DAILY PAPER REVIEW

0105_Osmotic water transport through carbon nanotube membranes

 

 

Paper title:

Osmotic water transport through carbon nanotube membranes

 

Journal:

PNAS vol.100 no. 18 (2003) 10175?10180

 

Author/s:

Amrit Kalra*†, Shekhar Garde†, and Gerhard Hummer*

*Laboratory of Chemical Physics, Building 5, National Institute of Diabetes and Digestive and Kidney Diseases, National Institutes of Health, Bethesda, MD 20892-0520

†The Howard P. Isermann Department of Chemical and Biological Engineering, Rensselaer Polytechnic Institute, 110 Eighth Street, Troy, NY 12180

 

Summary:

The paper investigated the osmosis of water through carbon nanotube (CNT) membranes using molecular dynamics (MD) simulations. It also studied the structural and thermodynamic aspects of water molecules confined inside the nanotubes.

The MD system consists of two sets of CNT membranes that separate a pure water compartment and two salt water compartments having a concentration of 5.8 M. Carbon atoms comprising the (6,6) armchair-type CNT were sp2 hybridized. CNTs have a diameter of 8.1 ? while length used was 13.4 and 27 ?. Water molecules were modeled using TIP3P. Na+ and Cl? were used as salt ions.

One of the quantities calculated for the system was the free energy G(z) that is dependent on the separation distance of the membrane layers, also known as the potential of mean force (PMF). This quantified the stability of layered water structures. From the density profiles of water perpendicular to the membrane surface, the layering of water molecules was observed.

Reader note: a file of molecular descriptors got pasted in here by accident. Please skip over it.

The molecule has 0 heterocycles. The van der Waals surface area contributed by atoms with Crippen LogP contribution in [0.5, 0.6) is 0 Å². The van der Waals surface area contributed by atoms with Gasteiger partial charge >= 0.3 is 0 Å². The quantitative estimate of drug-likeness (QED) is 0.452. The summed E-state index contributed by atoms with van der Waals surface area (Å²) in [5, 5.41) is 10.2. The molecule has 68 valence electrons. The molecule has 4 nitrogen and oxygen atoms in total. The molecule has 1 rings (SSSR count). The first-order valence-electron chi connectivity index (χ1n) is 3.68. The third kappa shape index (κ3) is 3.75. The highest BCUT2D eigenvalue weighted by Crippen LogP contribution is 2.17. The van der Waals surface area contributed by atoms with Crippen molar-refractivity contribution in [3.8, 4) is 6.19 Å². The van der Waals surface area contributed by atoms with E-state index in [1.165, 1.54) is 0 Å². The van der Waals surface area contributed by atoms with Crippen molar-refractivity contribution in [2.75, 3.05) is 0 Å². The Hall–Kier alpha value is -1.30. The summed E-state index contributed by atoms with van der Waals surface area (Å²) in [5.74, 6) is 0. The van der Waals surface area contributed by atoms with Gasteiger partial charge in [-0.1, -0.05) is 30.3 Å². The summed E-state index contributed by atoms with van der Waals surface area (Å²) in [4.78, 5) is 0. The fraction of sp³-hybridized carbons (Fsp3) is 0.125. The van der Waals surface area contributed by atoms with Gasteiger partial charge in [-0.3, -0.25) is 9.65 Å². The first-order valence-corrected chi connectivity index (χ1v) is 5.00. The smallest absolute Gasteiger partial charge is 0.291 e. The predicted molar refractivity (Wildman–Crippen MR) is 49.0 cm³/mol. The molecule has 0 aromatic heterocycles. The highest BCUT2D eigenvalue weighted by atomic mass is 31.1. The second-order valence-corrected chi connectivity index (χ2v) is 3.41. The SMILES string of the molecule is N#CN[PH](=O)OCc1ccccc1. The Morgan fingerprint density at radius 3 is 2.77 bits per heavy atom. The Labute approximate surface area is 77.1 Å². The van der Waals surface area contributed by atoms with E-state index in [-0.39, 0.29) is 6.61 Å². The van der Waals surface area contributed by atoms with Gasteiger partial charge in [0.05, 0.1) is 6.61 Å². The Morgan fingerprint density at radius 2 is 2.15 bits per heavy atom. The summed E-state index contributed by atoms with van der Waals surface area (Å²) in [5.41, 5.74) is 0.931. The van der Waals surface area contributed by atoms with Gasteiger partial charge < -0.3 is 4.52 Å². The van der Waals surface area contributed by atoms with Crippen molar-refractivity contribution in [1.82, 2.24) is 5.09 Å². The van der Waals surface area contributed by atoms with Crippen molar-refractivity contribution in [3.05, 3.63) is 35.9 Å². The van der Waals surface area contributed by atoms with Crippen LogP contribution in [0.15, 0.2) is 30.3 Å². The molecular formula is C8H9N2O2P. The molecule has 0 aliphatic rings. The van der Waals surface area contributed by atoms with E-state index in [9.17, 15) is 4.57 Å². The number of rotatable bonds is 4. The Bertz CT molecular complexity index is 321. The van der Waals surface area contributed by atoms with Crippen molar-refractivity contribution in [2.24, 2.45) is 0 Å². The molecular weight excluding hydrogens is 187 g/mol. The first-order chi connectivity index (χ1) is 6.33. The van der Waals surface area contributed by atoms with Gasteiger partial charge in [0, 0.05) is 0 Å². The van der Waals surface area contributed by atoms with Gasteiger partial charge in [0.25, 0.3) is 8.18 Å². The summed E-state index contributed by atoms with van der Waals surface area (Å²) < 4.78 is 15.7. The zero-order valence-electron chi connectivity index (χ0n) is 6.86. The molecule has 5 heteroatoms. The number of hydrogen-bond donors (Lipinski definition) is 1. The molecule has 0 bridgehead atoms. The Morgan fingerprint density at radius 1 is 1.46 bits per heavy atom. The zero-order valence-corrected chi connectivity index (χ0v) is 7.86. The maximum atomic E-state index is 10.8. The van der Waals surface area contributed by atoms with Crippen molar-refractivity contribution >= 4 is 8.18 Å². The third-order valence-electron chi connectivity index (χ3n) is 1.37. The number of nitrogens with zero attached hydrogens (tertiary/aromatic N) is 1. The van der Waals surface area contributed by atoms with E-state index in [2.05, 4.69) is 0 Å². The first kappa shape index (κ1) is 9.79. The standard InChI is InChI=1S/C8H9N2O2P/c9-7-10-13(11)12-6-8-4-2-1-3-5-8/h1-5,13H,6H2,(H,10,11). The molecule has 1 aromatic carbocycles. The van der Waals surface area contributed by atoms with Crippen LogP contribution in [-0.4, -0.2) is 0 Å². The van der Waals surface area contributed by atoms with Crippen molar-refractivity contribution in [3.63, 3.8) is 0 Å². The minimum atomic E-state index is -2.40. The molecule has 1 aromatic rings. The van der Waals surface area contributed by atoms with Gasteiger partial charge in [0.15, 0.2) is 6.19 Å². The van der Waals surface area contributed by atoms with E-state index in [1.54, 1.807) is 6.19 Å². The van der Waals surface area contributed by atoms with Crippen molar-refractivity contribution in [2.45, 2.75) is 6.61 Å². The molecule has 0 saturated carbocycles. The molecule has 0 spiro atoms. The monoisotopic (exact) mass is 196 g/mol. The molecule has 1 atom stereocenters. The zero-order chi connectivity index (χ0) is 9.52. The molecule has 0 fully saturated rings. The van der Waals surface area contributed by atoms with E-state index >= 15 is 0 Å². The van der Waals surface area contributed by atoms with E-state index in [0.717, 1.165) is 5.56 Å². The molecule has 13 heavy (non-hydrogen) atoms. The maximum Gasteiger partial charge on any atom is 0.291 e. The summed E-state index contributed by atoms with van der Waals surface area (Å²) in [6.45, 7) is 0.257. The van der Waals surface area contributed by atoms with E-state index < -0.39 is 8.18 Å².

Water flow rate obtained for each nanotube was 5.8 water molecules per nanosecond, which is high and comparable to the biological membrane protein, aquaporin-1. This result was found to be independent of the length of nanotube, as the water flow was observed to be almost friction-less.

The authors also observed that for long simulation durations, the pure water compartment would be drained and the net flow of water would be interrupted by the formation of structured solvation layers of water sandwiched between two nanotube membranes. During this phenomenon, they observed that the separation distance between the two layers of membranes decreased with time.

 

Contribution and application:

The authors of this study found out a scenario that is favorable for reverse osmosis using two CNT membrane layers: when a narrow gap of approximately 3 ? is maintained between the two membranes, reverse osmosis will happen and water molecules will fill up this gap. The study also gave details on how to understand and interpret free energy profiles that could be obtained from MD simulations.

 


By: Hannah Ebro

hannah@gist.ac.kr

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